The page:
Review Summary: Sleep's Holy Mountain > Dopesmoker5 of 5 thought this review was well written
I’m assuming you’re on the search for music. What type of music do you like? Stuff that’s polished? Very well my good friend. There seems to be a problem with your order, however. Looking into polished music, I see nothing of the sorts here. All I see is Sleep. Now yes, you may think sleep is very pleasant, well, not anymore. This is a different type of sleep. Next time you think of Sleep, you will think of nightmares.
Indeed, Sleep’s Holy Mountain
is far from the polished, perfected piece of a musical technical masterpiece that you’ve been dreaming all your life for. Ridden with sloppy instrumentation, meandering vocals, fogging distortion, and songs that average around six minutes, this album is not easy listening of anyone, and does not match any expectations you may have been wishing. At the same time though, who wants extremely polished music to the point where it’s unrecognizable to the human mind and completely unrelated-able? I’m sure nobody other than an absolute instrumentalist could ever desire something completely robotic, which is why Sleep’s Holy Mountain
is such a masterpiece despite not quite being a masterpiece.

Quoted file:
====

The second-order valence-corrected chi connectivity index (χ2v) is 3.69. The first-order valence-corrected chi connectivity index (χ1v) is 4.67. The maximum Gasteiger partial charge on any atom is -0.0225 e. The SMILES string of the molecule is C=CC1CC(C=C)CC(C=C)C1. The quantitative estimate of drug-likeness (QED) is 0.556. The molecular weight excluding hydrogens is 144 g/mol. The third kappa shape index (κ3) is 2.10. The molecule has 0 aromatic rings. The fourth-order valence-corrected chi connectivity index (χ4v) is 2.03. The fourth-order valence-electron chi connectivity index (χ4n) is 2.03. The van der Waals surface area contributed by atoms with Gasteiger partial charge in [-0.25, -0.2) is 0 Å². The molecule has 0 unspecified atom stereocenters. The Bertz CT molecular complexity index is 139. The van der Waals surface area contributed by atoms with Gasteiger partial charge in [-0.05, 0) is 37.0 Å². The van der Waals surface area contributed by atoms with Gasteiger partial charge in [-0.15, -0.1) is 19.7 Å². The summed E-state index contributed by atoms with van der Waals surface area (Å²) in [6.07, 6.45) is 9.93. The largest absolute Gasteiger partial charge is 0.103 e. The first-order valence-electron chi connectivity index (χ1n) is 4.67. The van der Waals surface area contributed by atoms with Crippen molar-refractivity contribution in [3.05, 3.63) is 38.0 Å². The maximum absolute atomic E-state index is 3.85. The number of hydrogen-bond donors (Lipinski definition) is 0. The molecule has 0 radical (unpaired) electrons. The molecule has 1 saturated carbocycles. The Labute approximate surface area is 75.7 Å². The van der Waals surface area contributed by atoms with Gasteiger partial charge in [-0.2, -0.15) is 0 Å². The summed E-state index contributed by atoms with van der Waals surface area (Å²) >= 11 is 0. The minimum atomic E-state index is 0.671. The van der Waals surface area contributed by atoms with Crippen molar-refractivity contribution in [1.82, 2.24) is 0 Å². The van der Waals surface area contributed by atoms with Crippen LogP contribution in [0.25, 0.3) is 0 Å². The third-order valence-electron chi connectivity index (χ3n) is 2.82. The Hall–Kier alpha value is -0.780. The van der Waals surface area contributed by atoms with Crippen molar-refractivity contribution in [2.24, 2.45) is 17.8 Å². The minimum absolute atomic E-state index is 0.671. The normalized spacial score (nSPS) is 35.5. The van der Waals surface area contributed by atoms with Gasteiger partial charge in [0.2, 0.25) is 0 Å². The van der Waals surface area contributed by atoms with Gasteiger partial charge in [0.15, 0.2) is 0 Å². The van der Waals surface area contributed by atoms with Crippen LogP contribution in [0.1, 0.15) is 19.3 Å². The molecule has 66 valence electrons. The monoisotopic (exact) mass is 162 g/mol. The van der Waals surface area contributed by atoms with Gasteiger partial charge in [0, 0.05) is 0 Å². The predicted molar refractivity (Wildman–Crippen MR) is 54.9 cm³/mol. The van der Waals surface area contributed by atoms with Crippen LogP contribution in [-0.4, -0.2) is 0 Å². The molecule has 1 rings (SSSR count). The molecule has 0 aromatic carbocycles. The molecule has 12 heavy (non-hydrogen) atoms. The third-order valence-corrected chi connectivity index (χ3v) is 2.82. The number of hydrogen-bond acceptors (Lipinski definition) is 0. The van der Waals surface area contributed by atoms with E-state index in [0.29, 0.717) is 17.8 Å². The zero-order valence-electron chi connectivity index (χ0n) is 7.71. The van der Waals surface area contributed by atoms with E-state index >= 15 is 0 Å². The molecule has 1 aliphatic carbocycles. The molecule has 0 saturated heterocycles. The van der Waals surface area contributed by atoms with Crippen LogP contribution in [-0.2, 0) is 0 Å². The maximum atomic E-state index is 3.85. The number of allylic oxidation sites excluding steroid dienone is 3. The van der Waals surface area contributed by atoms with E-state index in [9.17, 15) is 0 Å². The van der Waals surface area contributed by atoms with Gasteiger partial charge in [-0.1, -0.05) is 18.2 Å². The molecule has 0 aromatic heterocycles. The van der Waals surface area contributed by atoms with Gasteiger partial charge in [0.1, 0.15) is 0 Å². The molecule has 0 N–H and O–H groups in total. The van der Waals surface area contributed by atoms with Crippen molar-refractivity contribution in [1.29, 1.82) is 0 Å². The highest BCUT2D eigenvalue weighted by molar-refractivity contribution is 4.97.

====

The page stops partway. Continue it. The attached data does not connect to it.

When things get started, it’s not hard to see where Sleep gets their influences. “Dragonaut” slithers with the same sense of heavy metal as Black Sabbath or even early influences to metal like Cream. Psychedelic riffs fill the voids in-between the shuffling drums, and at first the record sounds just like a dusty old, early 70’s Sabbath record. However, riffs build upon each other, with distorted layer after distorted layer clamoring and rubbing against each other. Eventually we get a piece of crunchy distortion wallowing around, being utilized as a main riff.
From this point on, it’s a foggy rut of slowly paced ruckus. Slogging on and on in layers of distortion, we get a sound that is crunchy, muddy, or, dare I say, sludge-y even. The drums keep precise rhythm, clicking at exact moments with bassist Al Cisneros, who only adds to the sludge fog. What we get, ultimately, is a bottomless pit of fuzz, pulsing itself along in a death march pace. Among this sound as well are the vocals, hollering to the listener of mythical lore, sometimes laced with warbling effects. It’s indecipherable at first, but as soon as the record begins to grow on the listener, the more the listeners hear of these strange tales. “Magic channeler of earth's frustration/The Druid sleeps in meditation”, Al Cisneros shouts on “The Druid”, a track that interrupts the album’s mammoth sound for some halting solos that prove Matt Pike’s abilities as in a purely technical sense. His tales give the album some purpose, some conceptualization for the listener to follow along to.
But that’s not at all what the listeners are there for. Rather, the bottomless pit sound, the pure atmosphere created on the record is what truly wraps the listener and brings them in. One of the first sludge record to truly take advantage of everything and live up to it’s full potential, Sleep’s Sleep’s Holy Mountain
feels like a classic for those who are searching for conceptualization, innovation, and atmospherics. Truly brilliant in it’s workings, Sleep’s Holy Mountain
is truly something to behold.